The LDP’s campaign for preemptive capabilities is part of a broader national security program compiled by a subcommittee of the national defense division of the party’s Policy Research Council. In addition to the acquisition of preemptive defense capabilities — which the subcommittee maintains is critical to strengthening the US-Japan alliance — the draft calls for reversing cuts in defense spending, permitting collective self-defense, creating a “Japanese-style” National Security Council, relaxing the three arms-exporting principles to permit joint development, and altering Japan’s policies on the defense of outlying islands.
Not surprisingly, Komeitō’s leadership has aired its skepticism about both preemptive defense and a new law in the works on the inspection of North Korean vessels.
Cui Tiankai, China’s ambassador to Japan, criticized the calls for preemptive defense as being unhelpful for resolving the North Korean crisis.
It is unlikely that Ambassador Cui’s criticism will do much to stymie the debate on preemptive self-defense — it is possible that he might convince some risk-averse LDP members to question the wisdom of significant changes to Japan’s security posture, although, at the same time, his interjection has undoubtedly stiffened the resolve of the LDP’s hawks. Komeitō opposition is more significant, at least in terms of having the power to prevent the government from embracing the proposed national defense program or, should Asō embrace the program, soften it considerably. Does Komeitō need to do anything more than remind the LDP of the importance of its votes in the forthcoming election in order to receive concessions from the LDP on security policy?
The question is whether public attitudes towards North Korea have shifted markedly since 2007. In 2007, then-Prime Minister Abe Shinzō sought to implement a national security agenda similarly to the agenda now under consideration. Much like today, Abe could appeal to “evidence” of a North Korean threat in the form of North Korea’s missile and nuclear tests, at that time the July 2006 missile launches and the October 2006 nuclear test. He had control of both houses and was largely indifferent to Komeitō’s interests. And yet he was unable to do anything more than convene an advisory group on collective self-defense, failed to pass legislation that would create a Japanese-style NSC, failed to reverse the decline in defense spending, and did nothing about preemptive self-defense capabilities. If Abe could not succeed in implementing this program, it seems highly unlikely that Asō will succeed where Abe failed, certainly not without an extraordinary and unexpected victory in this year’s election.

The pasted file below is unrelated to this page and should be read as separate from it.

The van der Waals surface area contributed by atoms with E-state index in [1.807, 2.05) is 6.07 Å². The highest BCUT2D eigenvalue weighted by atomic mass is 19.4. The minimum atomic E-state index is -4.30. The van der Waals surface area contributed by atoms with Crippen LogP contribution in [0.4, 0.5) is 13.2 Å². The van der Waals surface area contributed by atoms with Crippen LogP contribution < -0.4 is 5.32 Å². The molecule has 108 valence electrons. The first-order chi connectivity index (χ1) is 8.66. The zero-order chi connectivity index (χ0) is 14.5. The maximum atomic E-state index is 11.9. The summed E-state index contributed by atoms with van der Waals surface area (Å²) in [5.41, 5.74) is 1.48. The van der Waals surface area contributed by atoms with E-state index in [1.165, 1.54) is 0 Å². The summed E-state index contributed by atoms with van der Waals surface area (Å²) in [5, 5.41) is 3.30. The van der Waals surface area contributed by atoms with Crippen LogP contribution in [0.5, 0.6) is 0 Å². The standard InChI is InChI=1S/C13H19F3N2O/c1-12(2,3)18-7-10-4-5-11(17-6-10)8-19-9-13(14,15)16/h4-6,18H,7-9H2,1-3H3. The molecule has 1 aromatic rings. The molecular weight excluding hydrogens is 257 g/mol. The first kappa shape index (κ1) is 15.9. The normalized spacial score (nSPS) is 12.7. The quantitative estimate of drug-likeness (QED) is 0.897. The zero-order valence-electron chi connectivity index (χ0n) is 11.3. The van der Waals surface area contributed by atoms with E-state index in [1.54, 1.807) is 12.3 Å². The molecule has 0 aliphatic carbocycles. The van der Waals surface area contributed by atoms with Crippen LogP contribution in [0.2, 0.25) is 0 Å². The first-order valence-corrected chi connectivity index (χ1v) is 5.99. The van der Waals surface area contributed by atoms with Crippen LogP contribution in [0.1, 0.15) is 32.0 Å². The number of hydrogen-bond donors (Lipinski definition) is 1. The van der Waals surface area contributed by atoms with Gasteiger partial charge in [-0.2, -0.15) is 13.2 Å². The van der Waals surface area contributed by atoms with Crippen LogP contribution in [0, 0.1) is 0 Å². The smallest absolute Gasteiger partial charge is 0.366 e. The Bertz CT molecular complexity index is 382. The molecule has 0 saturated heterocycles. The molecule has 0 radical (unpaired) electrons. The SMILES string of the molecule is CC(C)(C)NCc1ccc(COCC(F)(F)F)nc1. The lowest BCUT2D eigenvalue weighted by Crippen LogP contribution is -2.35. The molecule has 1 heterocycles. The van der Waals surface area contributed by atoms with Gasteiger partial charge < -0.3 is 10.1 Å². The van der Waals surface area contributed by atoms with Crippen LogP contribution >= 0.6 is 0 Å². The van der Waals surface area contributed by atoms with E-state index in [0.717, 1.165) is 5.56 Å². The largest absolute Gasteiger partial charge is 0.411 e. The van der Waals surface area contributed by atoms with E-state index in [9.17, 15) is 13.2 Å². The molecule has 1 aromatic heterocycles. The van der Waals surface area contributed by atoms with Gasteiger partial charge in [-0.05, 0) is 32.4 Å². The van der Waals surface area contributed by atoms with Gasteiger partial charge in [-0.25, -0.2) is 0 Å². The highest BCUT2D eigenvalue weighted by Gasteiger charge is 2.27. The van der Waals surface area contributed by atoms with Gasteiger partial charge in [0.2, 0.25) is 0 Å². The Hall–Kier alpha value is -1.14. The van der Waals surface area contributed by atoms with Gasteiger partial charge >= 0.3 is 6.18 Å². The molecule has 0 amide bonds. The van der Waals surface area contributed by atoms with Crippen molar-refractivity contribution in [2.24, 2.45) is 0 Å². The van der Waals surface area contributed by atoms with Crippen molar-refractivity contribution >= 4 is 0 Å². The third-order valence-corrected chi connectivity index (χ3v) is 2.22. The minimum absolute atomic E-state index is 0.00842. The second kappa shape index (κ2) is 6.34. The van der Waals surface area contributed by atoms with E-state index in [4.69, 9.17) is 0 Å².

The question is whether North Korea’s latest actions have produced a tipping point in the Japanese public’s approach to North Korea. Have North Korea’s second launch over Japan and second nuclear test — combined with unease about the US-Japan alliance following the Bush administration’s about-face on North Korea — made the Japanese public more favorably disposed to the conservative national security agenda?
Amazingly, I have yet to see a public opinion poll that has asked respondents about preemptive self-defense capabilities and an accompanying increase in defense spending, but I suspect that elite opinion is more favorably predisposed to preemptive self-defense and the other planks of the LDP subcommittee’s program than the public at large. The latest public opinion polls on the alliance — mentioned in this post — recorded growing public unease about the alliance, but it is unlikely that public unease matches that found among elites. Is the public so much more afraid of North Korea and abandonment by the US in the face of North Korean threats today than in October 2006 that it is willing to sign off on the conservative agenda? Not, I suspect, if the public sees the price tag.
Could the Asō government tie the hands of a potential DPJ government on this question? I suspect not. If the government takes steps in the waning weeks of its tenure to include subcommittee’s program into the NDPG, the DPJ may be inclined to delay the NDPG in order to start from scratch, so to leave its own stamp on the program.
Of course, the DPJ may in fact be open to preemption, if not to greater military spending in the near term. Autonomous defense capabilities geared to preemptive self-defense flow logically from the DPJ’s rhetoric on defense and the US-Japan alliance.
But ultimately the DPJ will be bound by the public — and the public may not be willing to commit to drastic changes in Japan’s defense posture, North Korea’s saber rattling and doubts about the US commitment notwithstanding. A DPJ-led government, desperate to consolidate its power and likely dependent on the SDPJ, will hardly be more able to implement far-reaching changes to Japanese security policy than Asō and the LDP, hobbled by intra-party divisions, its dependence on Komeitō, and dismal public approval figures.
It is far from inevitable that Asō and the hawks will get their way.